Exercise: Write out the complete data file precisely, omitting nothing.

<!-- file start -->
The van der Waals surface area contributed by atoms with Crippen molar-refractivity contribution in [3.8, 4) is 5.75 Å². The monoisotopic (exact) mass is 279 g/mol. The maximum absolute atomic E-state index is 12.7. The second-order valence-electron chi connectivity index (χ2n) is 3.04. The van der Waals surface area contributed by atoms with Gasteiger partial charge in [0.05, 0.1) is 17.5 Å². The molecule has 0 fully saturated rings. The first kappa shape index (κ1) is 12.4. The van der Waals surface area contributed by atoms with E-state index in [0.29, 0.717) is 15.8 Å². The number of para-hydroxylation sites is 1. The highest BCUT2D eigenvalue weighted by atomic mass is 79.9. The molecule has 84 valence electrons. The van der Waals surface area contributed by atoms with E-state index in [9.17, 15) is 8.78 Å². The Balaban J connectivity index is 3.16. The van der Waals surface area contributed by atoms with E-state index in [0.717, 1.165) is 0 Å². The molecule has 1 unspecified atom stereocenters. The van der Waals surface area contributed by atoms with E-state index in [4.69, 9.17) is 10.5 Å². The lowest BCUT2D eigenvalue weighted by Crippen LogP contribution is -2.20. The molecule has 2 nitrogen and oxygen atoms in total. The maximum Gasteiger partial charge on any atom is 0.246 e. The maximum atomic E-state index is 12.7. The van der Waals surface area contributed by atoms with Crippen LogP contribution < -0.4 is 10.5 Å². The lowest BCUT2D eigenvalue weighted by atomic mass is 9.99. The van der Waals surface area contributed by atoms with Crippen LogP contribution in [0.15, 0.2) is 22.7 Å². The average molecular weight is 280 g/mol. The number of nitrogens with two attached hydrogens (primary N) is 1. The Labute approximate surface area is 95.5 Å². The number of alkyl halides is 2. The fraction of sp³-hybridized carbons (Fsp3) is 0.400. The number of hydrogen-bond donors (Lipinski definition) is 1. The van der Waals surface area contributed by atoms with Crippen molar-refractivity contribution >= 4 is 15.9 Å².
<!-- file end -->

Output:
The van der Waals surface area contributed by atoms with Crippen molar-refractivity contribution in [3.8, 4) is 5.75 Å². The monoisotopic (exact) mass is 279 g/mol. The maximum absolute atomic E-state index is 12.7. The second-order valence-electron chi connectivity index (χ2n) is 3.04. The van der Waals surface area contributed by atoms with Gasteiger partial charge in [0.05, 0.1) is 17.5 Å². The molecule has 0 fully saturated rings. The first kappa shape index (κ1) is 12.4. The van der Waals surface area contributed by atoms with E-state index in [0.29, 0.717) is 15.8 Å². The number of para-hydroxylation sites is 1. The highest BCUT2D eigenvalue weighted by atomic mass is 79.9. The molecule has 84 valence electrons. The van der Waals surface area contributed by atoms with E-state index in [9.17, 15) is 8.78 Å². The Balaban J connectivity index is 3.16. The van der Waals surface area contributed by atoms with E-state index in [0.717, 1.165) is 0 Å². The molecule has 1 unspecified atom stereocenters. The van der Waals surface area contributed by atoms with E-state index in [4.69, 9.17) is 10.5 Å². The lowest BCUT2D eigenvalue weighted by Crippen LogP contribution is -2.20. The molecule has 2 nitrogen and oxygen atoms in total. The maximum Gasteiger partial charge on any atom is 0.246 e. The maximum atomic E-state index is 12.7. The van der Waals surface area contributed by atoms with Crippen LogP contribution < -0.4 is 10.5 Å². The lowest BCUT2D eigenvalue weighted by atomic mass is 9.99. The van der Waals surface area contributed by atoms with Crippen LogP contribution in [0.15, 0.2) is 22.7 Å². The average molecular weight is 280 g/mol. The number of nitrogens with two attached hydrogens (primary N) is 1. The Labute approximate surface area is 95.5 Å². The number of alkyl halides is 2. The fraction of sp³-hybridized carbons (Fsp3) is 0.400. The number of hydrogen-bond donors (Lipinski definition) is 1. The van der Waals surface area contributed by atoms with Crippen molar-refractivity contribution >= 4 is 15.9 Å².